We knew Jerome Flynn aka Bronn on Game of Thrones was coming to Black Mirror when the series return was announced, but not all the episode details nor acting credits were released.
Recognize the actress seated at the desk? I didn’t at first, though I knew there was something familiar about her.
How about now?
You might notice in a marketplace crowd, even the scene rings familiar. That’s because we’re used to seeing her chasing a girl through crowds, often trying to kill her. It’s none other than Game of Thrones‘ Faye Marsay, aka The Waif(inator).
Coincidentally, Faye Marsay and Kelly Macdonald made for the best unexpected police pairing since True Detective‘s Cohle and Hart. They just fit perfectly together. They also took part in my favorite of the Series 3 episodes, ranked best to least below.
Best of the Bunch: “Hated in the Nation”
Directed by James Hawes, starring Kelly Macdonald, Faye Marsay, Benedict Wong, Jonas Karlsson, Joe Armstrong and Elizabeth Berrington. “Hated in the Nation” presents a perfect parallel to those Twitter trolls (and in fact, Charlie Brooker said that’s what inspired the story), taking things to the next level in a typically Mirror-ish, horrifying way. It’s also got a wonderfully Hitchcockian vibe, right down to a critter problem. Macdonald is fantastic as a lead London cop with her new “shadow” Marsay, fresh off the cyber squad (so to speak) and immediately thrown back into the world she was trying to get away from. Together, the pair make for a smart, well-balanced (in expertise) team chasing down a nasty predator.
Second Place (tie): These two spots of hyper-intensity both have the classic Black Mirror vibe, with one facing our ultra dark side and the other, playing with lightness.
“Men Against Fire” …
Directed by Jakob Verbruggen, starring Malachi Kirby, Sarah Snook, Michael Kelly, Madeline Brewer, Francis Magee and Ariane Labed. Reminiscent of Neill Blomkamp’s District 9, a military team (Kirby, Snook, Brewer) are on a mission to wipe out the Roaches, creatures who are remnants of a biological war, invading a town. When one of the soldiers begins experiencing nightmarish flashes, he becomes uncertain what his reality is … and so will you. Fantastic and, terrifyingly dark, “Men Against Fire” will leave you contemplating what kind of wars could be in our future.
Directed by Joe Wright, starring Bryce Dallas Howard, Alice Eve, James Norton and Cherry Jones. Howard is insanely good as a freaky-cheerful woman living in a time where Facebook likes and upvoting have been taken to the umpteenth level (you’ll seriously wonder whether you want to go back to your social media accounts at all); everything is rated by everyone, from the simplest of gestures to the quality of people one spends time with. How seriously a person takes such things is obviously at play, but when everything from jobs to dwellings are affected, “Nosedive” proves how easily a personal roller coaster can fly off the rails. Howard’s performance is an over-the-top revelation.
Third: “San Junipero”
Directed by Owen Harris, starring Gugu Mbatha-Raw and Mackenzie Davis. I’d have bumped “San Junipero” higher for the spot-on eighties vibe and beautiful, emotional resonance alone, but this hour meandered a bit and for me, Kelly’s (Mbatha-Raw) behavior vs. motivation didn’t always sync. It was a lovely story in the end, though it didn’t necessarily feel typical Black Mirror, which depending on your view could be a wonderful thing.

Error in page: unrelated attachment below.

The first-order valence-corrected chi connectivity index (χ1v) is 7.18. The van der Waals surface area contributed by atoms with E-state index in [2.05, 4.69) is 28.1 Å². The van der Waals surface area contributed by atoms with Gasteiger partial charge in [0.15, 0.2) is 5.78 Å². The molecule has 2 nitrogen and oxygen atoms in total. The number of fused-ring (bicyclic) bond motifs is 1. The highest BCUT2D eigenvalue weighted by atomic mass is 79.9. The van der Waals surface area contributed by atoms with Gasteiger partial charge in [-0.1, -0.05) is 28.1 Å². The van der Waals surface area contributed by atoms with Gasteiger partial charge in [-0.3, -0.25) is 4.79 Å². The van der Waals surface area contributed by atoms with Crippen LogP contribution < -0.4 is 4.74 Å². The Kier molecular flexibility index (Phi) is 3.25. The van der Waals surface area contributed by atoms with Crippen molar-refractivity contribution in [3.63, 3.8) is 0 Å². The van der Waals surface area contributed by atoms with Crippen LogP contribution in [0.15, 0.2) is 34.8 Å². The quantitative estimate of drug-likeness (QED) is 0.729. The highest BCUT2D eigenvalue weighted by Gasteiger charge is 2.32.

Fourth: “Shut Up and Dance”
Directed by James Watkins, starring Jerome Flynn, Alex Lawther, Paul Bazely and Hannah Steele. “Shut Up and Dance” is probably the most Black Mirror-ish of the bunch; upon finishing the hour, I wanted to simultaneously take a shower and have my brain wiped. Shades of (though not nearly as awful) the traumatizing “The National Anthem” — and Mr. Robot –may haunt, so if you’re a newbie, you might leave Bronn and his cake delivery kid — the excellent Alex Lawther — for last. I’m still angry that this wasn’t a twisted, dancing themed episode.
Directed by Dan Trachtenberg, starring Wyatt Russell, Hannah John-Kamen, Wunmi Mosaku and Ken Yamamura. It’s a crying shame that “Playtest” doesn’t live up to its potential, because the concept is brilliant. Russell plays a traveler who, when he’s running low on funds, uses an app to find odd jobs. London brings an opportunity to test new gaming technology that at first, seems damned cool and displays 3-D imagery through a biological connection. The next step is spending the night at a creepy house where subjects will experience the things they’re most afraid of, with data culled directly from the mind. Here’s where things fall flat; there’s a lot of Russell’s character wandering through the house with both he and the audience waiting for something to happen. There are a couple of good scares, but it’s all so drawn out, the suspense gets wasted. Additionally, the way things wind down with a jumbled up ending, “Playtest” is ultimately unsatisfying. It’s easy to see this could have been the best of the bunch, and parts are well done; the players are all at their best, so it’s still worth a watch.
No matter what the ranking, Black Mirror‘s third season continues its tradition of a stimulating slant on humanity and the way we interact with technology and each other. Charlie Brooker’s is a mind attuned to the dangerous future that could spring from the here and now in a way like nobody else; you can hardly leave a single episode without being affected and wondering how many of his twisted tales might terrifyingly come true.